These complexities are captured in this year’s issue of Langkit. The five articles provide perspectives on the collective and nuanced experiences of Filipinos as a nation and as individuals navigating the complexities of life. In doing so, we establish the commonality of experiences across the country while highlighting particularity within those experiences, thus making sense of the cohesive nature of Filipino society.
In particular, the study of Lumintao underscored the institutional gaps in implementing health services in the country and how solidarity among local institutions facilitated the Covid19 response. She investigated the health services rendered in the Province of Bukidnon during the pandemic. She found a mismatch in terms of funding and the function of the local government units to deliver health services. As a result, local officials coordinated with private sectors and other LGUs to augment resources and address challenges. Devolving public services at the local level grants local leaders authority and resources to deliver public goods. However, the efficiency of public service delivery is contingent on several factors, such as but not limited to leadership, resources, and cohesiveness of the organization. Luminato provides a glimpse of how local governments in the country struggle to deliver devolved functions. In essence, the mismatch includes the lack of sufficient capacities among local officials and a lack of strong political will to acquire such capabilities and mobilize resources to provide opportunities for the people. The work of Luminato implies consequences and prospects of institutionalizing reforms in the country, particularly in localizing social service delivery. In addition, it highlights the imperative need to nurture collaborative and inclusive governance at the local level to address institutional gaps and promote good local government.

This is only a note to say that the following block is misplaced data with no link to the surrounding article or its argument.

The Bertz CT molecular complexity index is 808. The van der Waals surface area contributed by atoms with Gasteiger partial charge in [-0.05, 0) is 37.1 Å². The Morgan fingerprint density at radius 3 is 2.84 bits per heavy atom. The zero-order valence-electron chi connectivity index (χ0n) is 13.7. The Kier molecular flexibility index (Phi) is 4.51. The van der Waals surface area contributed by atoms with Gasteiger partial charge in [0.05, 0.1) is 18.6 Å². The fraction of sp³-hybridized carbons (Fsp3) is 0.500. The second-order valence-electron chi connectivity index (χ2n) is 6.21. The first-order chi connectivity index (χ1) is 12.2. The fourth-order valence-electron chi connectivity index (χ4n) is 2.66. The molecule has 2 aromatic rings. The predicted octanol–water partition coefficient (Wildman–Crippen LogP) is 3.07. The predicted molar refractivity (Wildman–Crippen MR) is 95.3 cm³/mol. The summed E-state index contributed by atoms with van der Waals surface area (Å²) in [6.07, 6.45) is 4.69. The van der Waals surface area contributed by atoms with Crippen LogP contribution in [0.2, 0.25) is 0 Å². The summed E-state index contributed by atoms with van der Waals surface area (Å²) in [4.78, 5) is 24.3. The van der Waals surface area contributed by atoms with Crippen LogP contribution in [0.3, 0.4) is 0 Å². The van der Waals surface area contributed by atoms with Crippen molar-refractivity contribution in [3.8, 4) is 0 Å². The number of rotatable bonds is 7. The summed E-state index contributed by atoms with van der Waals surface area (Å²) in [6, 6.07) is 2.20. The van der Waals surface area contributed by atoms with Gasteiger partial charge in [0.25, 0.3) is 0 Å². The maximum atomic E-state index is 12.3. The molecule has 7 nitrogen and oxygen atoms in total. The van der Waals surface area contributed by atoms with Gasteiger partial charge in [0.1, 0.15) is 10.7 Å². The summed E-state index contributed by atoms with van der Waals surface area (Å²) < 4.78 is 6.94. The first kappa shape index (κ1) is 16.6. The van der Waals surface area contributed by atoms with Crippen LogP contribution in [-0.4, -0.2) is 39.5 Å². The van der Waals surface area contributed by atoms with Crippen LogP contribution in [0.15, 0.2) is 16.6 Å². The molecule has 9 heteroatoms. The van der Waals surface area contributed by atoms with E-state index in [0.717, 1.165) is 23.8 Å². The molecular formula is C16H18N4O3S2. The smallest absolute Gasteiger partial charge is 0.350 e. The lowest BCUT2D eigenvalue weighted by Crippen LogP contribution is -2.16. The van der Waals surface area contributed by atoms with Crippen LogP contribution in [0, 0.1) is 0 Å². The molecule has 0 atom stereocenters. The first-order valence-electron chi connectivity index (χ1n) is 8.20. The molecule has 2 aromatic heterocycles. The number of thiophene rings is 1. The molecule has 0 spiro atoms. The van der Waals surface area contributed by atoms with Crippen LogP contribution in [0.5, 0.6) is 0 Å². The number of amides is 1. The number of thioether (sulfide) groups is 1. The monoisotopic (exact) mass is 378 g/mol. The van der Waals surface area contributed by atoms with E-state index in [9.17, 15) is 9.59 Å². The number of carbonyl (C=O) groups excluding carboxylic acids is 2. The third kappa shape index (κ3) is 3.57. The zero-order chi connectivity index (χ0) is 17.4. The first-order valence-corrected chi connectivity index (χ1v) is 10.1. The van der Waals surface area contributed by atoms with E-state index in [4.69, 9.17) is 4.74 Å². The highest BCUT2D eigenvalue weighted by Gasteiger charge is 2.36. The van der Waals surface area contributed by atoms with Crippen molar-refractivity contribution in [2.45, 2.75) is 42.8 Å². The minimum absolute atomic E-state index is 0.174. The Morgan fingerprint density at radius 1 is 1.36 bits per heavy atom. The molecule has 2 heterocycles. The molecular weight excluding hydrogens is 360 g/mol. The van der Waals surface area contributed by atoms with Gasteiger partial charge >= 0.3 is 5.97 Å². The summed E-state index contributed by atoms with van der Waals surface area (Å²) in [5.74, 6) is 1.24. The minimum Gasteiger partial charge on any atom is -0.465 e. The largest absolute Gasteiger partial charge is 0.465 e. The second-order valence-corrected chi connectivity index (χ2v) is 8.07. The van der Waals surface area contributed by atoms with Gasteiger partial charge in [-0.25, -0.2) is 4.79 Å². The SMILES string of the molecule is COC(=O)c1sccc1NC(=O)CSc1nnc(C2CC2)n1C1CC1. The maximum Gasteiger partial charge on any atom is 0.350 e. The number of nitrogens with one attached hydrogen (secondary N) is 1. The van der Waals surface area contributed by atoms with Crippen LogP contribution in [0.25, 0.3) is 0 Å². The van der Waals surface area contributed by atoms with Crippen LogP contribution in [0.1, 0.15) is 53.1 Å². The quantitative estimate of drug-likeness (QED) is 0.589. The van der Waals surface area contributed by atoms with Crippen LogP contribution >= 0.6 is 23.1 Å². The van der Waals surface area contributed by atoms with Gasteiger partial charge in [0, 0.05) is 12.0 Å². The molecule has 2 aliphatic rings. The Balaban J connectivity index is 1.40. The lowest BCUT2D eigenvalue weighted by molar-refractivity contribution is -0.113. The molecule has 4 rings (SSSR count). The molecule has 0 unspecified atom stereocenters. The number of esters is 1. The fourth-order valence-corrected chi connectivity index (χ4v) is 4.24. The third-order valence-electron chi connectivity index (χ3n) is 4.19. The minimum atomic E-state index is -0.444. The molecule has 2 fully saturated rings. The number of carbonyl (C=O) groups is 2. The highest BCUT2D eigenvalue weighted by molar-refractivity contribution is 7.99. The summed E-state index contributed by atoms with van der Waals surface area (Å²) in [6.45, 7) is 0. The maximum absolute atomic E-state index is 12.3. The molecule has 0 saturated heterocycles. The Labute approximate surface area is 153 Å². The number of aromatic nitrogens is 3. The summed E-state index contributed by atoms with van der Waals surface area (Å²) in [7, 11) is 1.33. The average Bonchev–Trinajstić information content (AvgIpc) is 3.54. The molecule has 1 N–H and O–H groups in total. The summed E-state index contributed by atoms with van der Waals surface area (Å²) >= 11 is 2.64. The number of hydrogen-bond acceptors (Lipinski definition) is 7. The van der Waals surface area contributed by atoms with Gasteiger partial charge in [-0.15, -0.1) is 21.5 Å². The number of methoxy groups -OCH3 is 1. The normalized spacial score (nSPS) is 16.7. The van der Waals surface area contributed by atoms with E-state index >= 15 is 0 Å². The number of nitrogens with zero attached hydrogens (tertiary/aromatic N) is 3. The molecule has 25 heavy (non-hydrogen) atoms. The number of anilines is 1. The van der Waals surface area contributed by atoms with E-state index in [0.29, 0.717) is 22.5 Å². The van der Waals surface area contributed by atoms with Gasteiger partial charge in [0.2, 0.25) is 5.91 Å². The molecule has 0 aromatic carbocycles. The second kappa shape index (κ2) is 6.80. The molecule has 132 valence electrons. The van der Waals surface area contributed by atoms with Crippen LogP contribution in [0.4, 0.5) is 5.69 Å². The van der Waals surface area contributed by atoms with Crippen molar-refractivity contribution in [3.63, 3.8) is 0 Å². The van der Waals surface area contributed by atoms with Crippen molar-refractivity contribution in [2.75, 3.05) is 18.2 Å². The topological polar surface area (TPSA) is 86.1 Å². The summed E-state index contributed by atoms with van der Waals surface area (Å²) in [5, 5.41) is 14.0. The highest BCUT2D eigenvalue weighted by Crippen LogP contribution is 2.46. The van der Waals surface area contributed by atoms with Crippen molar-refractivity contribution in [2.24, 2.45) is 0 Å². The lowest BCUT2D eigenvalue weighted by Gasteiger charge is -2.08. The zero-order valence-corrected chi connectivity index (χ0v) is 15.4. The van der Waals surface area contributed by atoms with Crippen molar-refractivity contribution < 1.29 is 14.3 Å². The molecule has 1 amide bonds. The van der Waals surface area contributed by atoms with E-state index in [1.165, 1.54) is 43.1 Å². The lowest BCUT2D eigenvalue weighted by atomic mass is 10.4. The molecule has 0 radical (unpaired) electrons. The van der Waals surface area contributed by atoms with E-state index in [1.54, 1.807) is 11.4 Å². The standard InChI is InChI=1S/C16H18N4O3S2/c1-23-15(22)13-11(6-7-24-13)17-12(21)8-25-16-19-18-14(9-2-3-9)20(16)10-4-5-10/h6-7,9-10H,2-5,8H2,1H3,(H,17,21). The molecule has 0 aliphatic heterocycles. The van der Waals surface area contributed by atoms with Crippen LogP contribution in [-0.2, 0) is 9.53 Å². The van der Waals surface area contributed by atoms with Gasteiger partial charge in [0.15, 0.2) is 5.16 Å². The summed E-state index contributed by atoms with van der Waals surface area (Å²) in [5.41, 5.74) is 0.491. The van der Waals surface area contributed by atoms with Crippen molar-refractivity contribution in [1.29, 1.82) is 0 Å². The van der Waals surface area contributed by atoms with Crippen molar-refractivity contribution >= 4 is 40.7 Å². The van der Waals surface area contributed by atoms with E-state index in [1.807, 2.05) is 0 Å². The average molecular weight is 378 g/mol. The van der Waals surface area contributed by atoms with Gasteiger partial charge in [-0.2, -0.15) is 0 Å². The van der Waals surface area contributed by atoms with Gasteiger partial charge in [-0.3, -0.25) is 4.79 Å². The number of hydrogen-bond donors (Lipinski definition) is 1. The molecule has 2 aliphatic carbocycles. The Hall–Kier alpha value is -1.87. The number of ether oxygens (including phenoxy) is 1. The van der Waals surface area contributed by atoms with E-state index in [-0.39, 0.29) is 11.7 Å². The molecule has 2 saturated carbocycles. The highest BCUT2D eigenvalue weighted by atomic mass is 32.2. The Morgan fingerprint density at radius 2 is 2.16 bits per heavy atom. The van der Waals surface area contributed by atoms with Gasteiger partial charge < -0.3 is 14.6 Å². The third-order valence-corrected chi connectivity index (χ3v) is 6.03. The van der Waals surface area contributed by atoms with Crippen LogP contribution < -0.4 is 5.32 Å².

The article of Alicando, on the other hand, revealed comparable results. Alicando analyzed the stories of those who survived Typhoon Washi which struck the Cities of Iligan and Cagayan de Oro in 2010. Alicando illustrated that the narratives of survivor informants are not exclusive to their own experiences. Instead, the feelings and observations of survivors are integrated. Alicando’s work contributes to the growing literature on Filipino solidarity centered on the collective nature of social relationships. The findings of Alicando and Lumintao support existing claims that solidarity and collaboration among stakeholders in times of crisis facilitate community recovery. Besides understanding cohesion in Filipino society using Western frameworks, literary pieces offer powerful insights into the nation's collective experiences. Quilab, Lumacao, and Gervacio's works focus on the specific accounts and aspirations of a Filipino being an integral part of their community.